Singh, in short, is taking advantage of New York’s thriving globalism to riff on his ancestral cuisine. And if any of this seems a touch off, kindly remember that GupShup is simply deploying the same whimsical eclecticism as its non-Indian peers, from the American restaurant serving Southeast Asian shrimp toast to the Spanish-leaning seafood spot selling Sichuan-style pig ear to virtually any sports bar anywhere in the city hawking tacos.
Singh could surely thrive on his creativity alone, but he also rocks the classics with finesse. The kitchen sends out chicken tikka with an interior so creamy it could pass itself off as tofu. Tiger prawns, in turn, exhibit delicately cooked flesh and an oceanic aroma that recalls more-expensive langoustines.
Singh used to make a mean vegetarian keema back at Indian accent; it was a spicy, saucy, umami-rich stew of soy that effectively made it one of the city’s top cups of chili. Here at GupShup, he keeps things meatier, setting a coarse grind of lamb in two halves of an onion. It uses the power of cinnamon to amp up the grassy sweetness of the ruminant.
Beef stir-fry, the legendary streetside dish of Kerala, doesn’t show up at a lot of New York restaurants. Maybe that will change after more folks try GupShup’s knockout version, with the tender skirt steak bursting with notes of sweet red pepper, curry leaf, onion, and sambal chile. Nizams haleem, a staple of Ramadan iftar dinners in Hyderabad, makes a unexpected appearance as well. The humble dish is everything it should be: lamb, lentils, and wheat cooked down to the texture of a soft paste, all the better for snatching up with naan or rice.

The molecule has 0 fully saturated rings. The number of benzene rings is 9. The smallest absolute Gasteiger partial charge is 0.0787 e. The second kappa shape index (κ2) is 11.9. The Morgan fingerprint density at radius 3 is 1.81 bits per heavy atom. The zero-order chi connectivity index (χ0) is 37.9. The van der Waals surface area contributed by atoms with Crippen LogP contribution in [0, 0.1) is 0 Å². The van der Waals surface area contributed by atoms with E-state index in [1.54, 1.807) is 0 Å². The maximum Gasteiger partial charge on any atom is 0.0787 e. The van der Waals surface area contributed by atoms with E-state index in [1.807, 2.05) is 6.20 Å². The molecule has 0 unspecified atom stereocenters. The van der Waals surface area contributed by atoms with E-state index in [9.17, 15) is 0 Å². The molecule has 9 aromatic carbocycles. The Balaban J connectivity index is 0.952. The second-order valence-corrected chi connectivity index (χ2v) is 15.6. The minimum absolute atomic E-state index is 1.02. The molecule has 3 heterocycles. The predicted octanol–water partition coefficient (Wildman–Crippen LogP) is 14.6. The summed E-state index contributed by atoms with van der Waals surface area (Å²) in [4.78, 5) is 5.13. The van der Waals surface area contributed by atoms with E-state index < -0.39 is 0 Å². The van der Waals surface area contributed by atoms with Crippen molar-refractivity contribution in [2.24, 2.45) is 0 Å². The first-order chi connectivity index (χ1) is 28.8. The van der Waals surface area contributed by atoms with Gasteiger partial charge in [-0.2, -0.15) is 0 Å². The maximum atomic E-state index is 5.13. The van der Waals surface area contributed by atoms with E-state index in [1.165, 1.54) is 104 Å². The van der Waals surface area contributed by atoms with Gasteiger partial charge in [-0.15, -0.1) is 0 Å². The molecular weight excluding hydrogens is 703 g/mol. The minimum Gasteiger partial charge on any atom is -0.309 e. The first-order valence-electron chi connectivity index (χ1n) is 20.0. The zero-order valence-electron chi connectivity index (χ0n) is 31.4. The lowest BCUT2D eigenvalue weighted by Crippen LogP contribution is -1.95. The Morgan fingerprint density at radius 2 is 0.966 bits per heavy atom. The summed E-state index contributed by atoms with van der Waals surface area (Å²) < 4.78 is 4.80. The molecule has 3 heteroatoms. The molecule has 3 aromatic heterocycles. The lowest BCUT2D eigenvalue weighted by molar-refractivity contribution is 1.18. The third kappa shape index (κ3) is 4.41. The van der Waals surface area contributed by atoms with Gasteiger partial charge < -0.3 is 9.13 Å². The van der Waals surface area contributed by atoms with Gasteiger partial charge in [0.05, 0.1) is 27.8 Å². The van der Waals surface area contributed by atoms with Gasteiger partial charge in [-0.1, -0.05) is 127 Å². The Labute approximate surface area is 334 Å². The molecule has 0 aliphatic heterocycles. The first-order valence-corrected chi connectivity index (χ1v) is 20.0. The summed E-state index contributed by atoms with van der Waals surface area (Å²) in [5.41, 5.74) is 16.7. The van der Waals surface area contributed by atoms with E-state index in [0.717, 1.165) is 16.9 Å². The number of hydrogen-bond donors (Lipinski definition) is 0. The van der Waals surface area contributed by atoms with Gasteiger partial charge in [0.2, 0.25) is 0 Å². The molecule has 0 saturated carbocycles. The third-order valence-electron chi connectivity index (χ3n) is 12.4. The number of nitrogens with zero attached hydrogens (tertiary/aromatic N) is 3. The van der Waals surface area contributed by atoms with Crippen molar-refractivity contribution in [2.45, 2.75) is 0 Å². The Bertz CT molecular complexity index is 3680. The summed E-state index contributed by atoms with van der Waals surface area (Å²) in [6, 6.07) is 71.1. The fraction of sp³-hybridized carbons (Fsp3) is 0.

Too bad an order of rice was cold by the time the haleem arrived. It came out, for no particular reason, with an earlier course that included ramen, tacos, and guacamole. Maybe GupShup should ask itself whether it really pairs with any of those dishes?
Weird things tend to happen here. The host might send you to the upstairs bar, whose bartender will then inform you that his section is closed. When someone orders chai ($15 per kettle), a server might respond that they’re not serving it anymore because “our pastry chef has left.” The complexities of the saffron-laced preparation notwithstanding, a restaurant is in trouble if just a single employee is capable of making its signature tea.
Pre-made desserts, however, are still available if the pastry chef is absent, though it’s not clear whether that’s a good thing. Fig and banana sticky pudding is a study in bland flavors and cold, mealy textures. Cinnamon panna cotta, on two occasions, tastes like what would happen if a kitchen worker thought that the traditional Italian dessert was supposed to flaunt the texture and sweetness of grocery-store cake frosting.
For a Gramercy Park restaurant with operators as experienced as this, one could reasonably expect more polish; the service missteps tend to distract from the food. And that’s too bad, because Singh’s cuisine represents a thrilling chapter in modern New York Indian cuisine.